def score_to_percentile(df):
    second = df.score.quantile(0.50) # Average
    third = df.score.quantile(0.75) # Good
    fourth = df.score.quantile(0.95) # exceptional
    
    new_score = []
    
    for i, row in enumerate(df.score):
        if row > fourth:
            new_score.append('exceptional')
        elif row > third:
            new_score.append('good')
        elif row > second:
            new_score.append('average')
        else:
            new_score.append('bad')
        
    df.score = new_score
    
    return df

df = score_to_percentile(df)

We need to split the data and tokenize the text, which we proceed to do in the following code snippet. There is really not much magic happening here, so let's move on.

def df_split(df):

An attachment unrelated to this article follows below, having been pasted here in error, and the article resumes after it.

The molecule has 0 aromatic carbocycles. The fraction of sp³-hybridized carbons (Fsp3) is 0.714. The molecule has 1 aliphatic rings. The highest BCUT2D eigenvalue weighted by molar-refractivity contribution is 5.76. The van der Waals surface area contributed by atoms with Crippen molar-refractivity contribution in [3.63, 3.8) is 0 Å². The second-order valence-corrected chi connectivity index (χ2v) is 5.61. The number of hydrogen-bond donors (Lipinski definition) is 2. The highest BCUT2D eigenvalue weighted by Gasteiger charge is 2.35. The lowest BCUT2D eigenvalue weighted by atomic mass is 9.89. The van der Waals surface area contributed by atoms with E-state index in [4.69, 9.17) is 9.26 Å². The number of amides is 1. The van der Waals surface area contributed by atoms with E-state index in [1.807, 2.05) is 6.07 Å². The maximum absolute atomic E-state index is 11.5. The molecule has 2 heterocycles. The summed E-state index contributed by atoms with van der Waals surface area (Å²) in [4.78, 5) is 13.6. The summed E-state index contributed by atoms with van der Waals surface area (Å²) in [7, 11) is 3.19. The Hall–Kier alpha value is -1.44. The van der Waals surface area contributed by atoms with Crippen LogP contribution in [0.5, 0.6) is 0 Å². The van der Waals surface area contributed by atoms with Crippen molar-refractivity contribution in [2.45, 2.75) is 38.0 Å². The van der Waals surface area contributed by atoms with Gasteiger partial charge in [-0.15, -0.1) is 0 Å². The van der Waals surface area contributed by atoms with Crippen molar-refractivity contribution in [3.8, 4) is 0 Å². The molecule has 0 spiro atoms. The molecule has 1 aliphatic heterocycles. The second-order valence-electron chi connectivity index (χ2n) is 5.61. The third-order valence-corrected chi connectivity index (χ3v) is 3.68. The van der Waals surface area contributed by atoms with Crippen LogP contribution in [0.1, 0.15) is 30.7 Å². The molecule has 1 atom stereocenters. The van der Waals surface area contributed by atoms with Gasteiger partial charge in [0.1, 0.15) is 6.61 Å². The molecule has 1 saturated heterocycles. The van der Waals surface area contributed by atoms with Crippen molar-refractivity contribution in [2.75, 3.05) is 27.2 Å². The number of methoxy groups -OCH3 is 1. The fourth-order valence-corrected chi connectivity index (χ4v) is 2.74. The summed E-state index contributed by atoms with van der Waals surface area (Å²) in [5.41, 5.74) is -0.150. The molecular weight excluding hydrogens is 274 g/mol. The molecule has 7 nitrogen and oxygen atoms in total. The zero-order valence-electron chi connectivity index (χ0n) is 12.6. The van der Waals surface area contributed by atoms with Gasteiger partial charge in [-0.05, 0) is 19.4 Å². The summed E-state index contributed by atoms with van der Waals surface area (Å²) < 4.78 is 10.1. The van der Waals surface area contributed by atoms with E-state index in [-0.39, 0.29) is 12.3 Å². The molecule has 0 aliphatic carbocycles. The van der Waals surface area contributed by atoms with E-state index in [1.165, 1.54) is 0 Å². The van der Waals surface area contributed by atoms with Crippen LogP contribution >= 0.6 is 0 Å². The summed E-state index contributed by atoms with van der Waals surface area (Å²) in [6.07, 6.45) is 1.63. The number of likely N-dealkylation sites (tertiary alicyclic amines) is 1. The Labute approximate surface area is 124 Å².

y = df[['score']]
    X = df.drop(['score'], axis=1)
    
    content = [' ' + comment for comment in X.text.values]
    X = CountVectorizer().fit_transform(content).toarray()
    
    X_train, X_test, y_train, y_test = train_test_split(
            X, y, test_size=0.33, random_state=42)
    
    return X_train, X_test, y_train, y_test

X_train, X_test, y_train, y_test = df_split(df)

The last part of this machine learning project tutorial is making predictions and scoring the algorithm we choose to go with.

Logistic Regression was used, and perhaps we did not get the best score, but this is merely a boilerplate for future improvement and use.

All we do here is fit the logistic regression model to the training data, make a prediction and then score how well the model predicted.

lr = LogisticRegression(C=0.05, solver='lbfgs', multi_class='multinomial')
lr.fit(X_train, y_train)
pred = lr.predict(X_test)
score = accuracy_score(y_test, pred)

print ("Accuracy: {0}".format(score))

In our case, the predictions were not that great, as the accuracy turned out to be $0.59$.

Future works includes:

  • Fine-tuning different algorithms
  • Trying different metrics
  • Better data cleaning

Further Readings

For this last section, I want to link to some important documentation for web scraping and SQL in Python.